I am Hassan and used to be a farmworker in South Africa. I managed to raise enough money to buy a motorbike and then fixed a two wheeled cart to the back with the help of a local welder. I started ferrying goods and people around the Triangle area. Most of my clients are horticultural farmers and I work in a radius of 50km from here. All payments are in US dollars and for local trips around here I can make up to USD18 a day.
Tractor. I am Toendepi Chidaguru from Chikombiezi. I am here to serve farmers transporting their products to the bakosi market, which is held every Thursday. Fuel consumption of my tractor is 3 litres per 10 km distance. The project is good for me because I am hired; even if the business is poor at the end of the day I am paid. The most profitable business is when farmers are tilling their land I can be hired by more than five farmers a day charging R1200 per hectare.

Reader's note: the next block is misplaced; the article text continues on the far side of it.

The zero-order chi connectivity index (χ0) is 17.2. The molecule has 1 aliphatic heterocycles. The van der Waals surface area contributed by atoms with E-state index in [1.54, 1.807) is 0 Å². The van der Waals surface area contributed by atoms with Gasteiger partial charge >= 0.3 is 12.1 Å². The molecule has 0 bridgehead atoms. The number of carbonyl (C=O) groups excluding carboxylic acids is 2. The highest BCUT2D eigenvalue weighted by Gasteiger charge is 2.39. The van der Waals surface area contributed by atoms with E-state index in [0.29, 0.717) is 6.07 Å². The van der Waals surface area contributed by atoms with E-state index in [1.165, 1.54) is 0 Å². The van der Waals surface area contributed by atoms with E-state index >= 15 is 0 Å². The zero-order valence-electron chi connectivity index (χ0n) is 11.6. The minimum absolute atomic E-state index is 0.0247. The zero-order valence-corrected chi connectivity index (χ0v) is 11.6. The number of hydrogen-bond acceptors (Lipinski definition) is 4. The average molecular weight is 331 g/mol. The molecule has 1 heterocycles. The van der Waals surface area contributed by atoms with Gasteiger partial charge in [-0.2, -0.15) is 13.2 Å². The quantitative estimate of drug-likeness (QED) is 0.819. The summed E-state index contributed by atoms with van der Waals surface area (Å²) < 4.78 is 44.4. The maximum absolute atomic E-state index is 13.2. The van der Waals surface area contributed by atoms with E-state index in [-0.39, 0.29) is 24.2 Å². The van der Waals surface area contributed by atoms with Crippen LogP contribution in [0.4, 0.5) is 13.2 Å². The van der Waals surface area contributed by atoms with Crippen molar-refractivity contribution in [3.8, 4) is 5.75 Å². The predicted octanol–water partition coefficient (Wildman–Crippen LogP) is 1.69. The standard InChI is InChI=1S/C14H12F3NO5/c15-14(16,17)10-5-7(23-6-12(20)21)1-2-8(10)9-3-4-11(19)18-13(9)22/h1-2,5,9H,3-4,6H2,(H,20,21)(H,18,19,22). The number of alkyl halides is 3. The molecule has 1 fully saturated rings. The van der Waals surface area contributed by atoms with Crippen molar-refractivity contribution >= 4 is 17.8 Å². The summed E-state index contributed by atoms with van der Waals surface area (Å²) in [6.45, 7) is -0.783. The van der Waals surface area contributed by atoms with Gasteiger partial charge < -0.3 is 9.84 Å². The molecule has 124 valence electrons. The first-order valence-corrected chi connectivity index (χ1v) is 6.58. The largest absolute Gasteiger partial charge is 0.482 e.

A pick-up transporting tobacco to curing sheds nearby.
The Bvumavaranda Transport Company serves the long trip from Chiredzi to Limpopo. The company travels a rough route that is neglected by several service providers due to low road rehabilitation. This company is playing a big role in transporting agricultural products.
My name is Mr Mutasa from Triangle. I am 67 years old and retired from being a clerk in government service. Making use of money from sales of cattle, horticulture and my retirement package I bought a kombi and a small truck. The kombi was bought in 2016 and then the truck in 2019. I get hired to ferry people and goods to church gatherings, weddings and regular transport to markets. I employ one driver, but otherwise I drive. I charge US$2 per kilometre. I travel as far as Masvingo or Gweru sometimes. I have invested in my rural home and now have two houses in town for rental thanks to this business.
Two-tonne trucks are everywhere these days. This picture is from Mvurwi and is being used to transport cattle to an abbatoir. The transporter will make arrangements with livestock owners and collect on a specified day.
Thanks are due to the team in Chikombedzi, Triangle, Masvingo, Gutu, Mvurwi and Matobo and to Felix Murimbarimba for coordinating the work and compiling the huge amount of information and many photos taken by the team, just a few of which are included here.